provides that temperate or moderate damages, which are more than nominal but less than compensatory damages, may be recovered when the court finds that some pecuniary loss has been suffered but its amount cannot, from the nature of the case, be proved with certainty. The rationale behind temperate damages is precisely that from the nature of the case, definite proof of pecuniary loss cannot be offered. When the court is convinced that there has been such loss, the judge is empowered to calculate moderate damages, rather than let the complainant suffer without redress from the defendant's wrongful act.
Petitioners' contention that such award is improper because The Plaza could have presented receipts to support the claim for actual damages, must fail considering that Rhogen never denied the delivery of the owner-furnished materials which were under its custody at the jobsite during the work stoppage and before it terminated the contract. Since Rhogen failed to account either for those items which it had caused to be withdrawn from the premises, or those considered damaged or lost due spoilage, or disappeared for whatever reason - there was no way of determining the exact quantity and cost of those materials. Hence, The Plaza was correctly allowed to recover temperate damages.
Upon the foregoing, we find petitioners' claim for actual, moral and exemplary damages and attorney's fees lacking in legal basis and undeserving of further discussion.cralaw
, the petition is DENIED
. The Decision dated June 27, 2006 and the Resolution dated April 20, 2007 of the Court of Appeals in CA-G.R. CV No. 58790 are AFFIRMED.
With costs against petitioners.SO ORDERED.
Carpio Morales, (Chairperson), Nachura,* Brion, and Sereno, JJ., concur.
* Designated additional member per Special Order No. 937 dated January 24, 2011.
 Rollo, pp. 88-102. Penned by Associate Justice Aurora Santiago-Lagman, with Associate Justices Josefina Guevara-Salonga and Normandie B. Pizarro, concurring.
 Id. at 85-86.
 Id. at 440-444. Penned by Judge Salvador S. Abad Santos.
 Records, pp. 202-210.
 Rollo, p. 139.
 Id. at 140.
 Id. at 141.
 Records, Exhibits "DD" to "HH".
 Rollo, pp. 368-370.
 Id. at 388.
 Id. at 389-390.
 Id. at 391-392.
 Id. at 393-396.
 Id. at 146-147.
 Id. at 149-150.
 Id. at 151-154.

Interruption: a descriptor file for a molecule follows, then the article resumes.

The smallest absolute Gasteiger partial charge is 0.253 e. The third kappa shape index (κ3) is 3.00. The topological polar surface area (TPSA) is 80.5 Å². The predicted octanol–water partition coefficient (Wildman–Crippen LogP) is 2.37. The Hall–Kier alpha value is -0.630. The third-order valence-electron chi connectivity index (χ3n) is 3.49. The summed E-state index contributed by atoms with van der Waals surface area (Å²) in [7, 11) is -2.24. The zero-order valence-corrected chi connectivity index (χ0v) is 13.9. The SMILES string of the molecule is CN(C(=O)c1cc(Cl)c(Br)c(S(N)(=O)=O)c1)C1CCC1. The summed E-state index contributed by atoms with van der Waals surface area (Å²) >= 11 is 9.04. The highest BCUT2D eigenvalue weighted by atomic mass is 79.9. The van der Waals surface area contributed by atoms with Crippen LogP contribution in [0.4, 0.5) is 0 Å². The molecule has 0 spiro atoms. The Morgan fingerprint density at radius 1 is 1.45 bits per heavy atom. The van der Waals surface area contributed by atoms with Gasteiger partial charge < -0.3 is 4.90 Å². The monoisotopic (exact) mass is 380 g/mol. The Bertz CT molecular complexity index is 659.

Id. at 156-158,161-162.
 Id. at 159-160.
 Id. at 103-120.
 Id. at 299-319.
 Id. at 276-282.
 Id. at 442.
 Id. at 442-443.
 Id. at 444.
 Docketed as CA-G.R. CV No. 58790.
 CA rollo, p. 84.
 Rollo, pp. 450-451.
 Id. at 544-545.
 Id. at 101-102.
 Art. II, paragraph (4), General Construction Contract, records, pp. 733-734.
 Rollo, pp. 96-98.
 Id. at 98-101.
 Id. at 44.
 ART. 1191. The power to rescind obligations is implied in reciprocal ones, in case one of the obligors should not comply with what is incumbent upon him.
The injured party may choose between the fulfillment and the rescission of the obligation, with the payment of damages in either case. He may also seek rescission, even after he has chosen fulfillment, if the latter should become impossible.
The court shall decree the rescission claimed, unless there be just cause authorizing the fixing of a period.
This is understood to be without prejudice to the rights of third persons who have acquired the thing, in accordance with Articles 1385 and 1388 and the Mortgage Law.
 Heirs of Antonio F. Bernabe v. Court of Appeals, G.R. No. 154402, July 21, 2008, 559 SCRA 53, 66, citing Ong v. Court of Appeals, 369 Phil. 243, 252 (1999), Sps. Velarde v. Court of Appeals, 413 Phil. 360, 373 (2001) and Almira v. Court of Appeals, 447 Phil. 467, 482 (2003).
 Rollo, pp. 55-58.
 Records, Exhibit "AAA".
 Art. IX, paragraph (2), General Construction Contract, records, p. 737.
 Records, Exhibits "T," "RR" and "SS".
 Id., Exhibit "AAA".
 H. L. Carlos Construction, Inc. v. Marina Properties Corporation, G.R. No. 147614, January 29, 2004, 421 SCRA 428, 439, citing Melchor v. Commission on Audit, G.R. No. 95398, August 16, 1991, 200 SCRA 704, 713; Republic v. Court of Appeals, 359 Phil. 530, 640 (1998); and Eslao v. Commission on Audit, G.R. No. 89745, April 8, 1991, 195 SCRA 730, 738-739.
 Government Service Insurance System v. Labung-Deang, G.R. No. 135644,September 17, 2001, 365 SCRA 341, 350.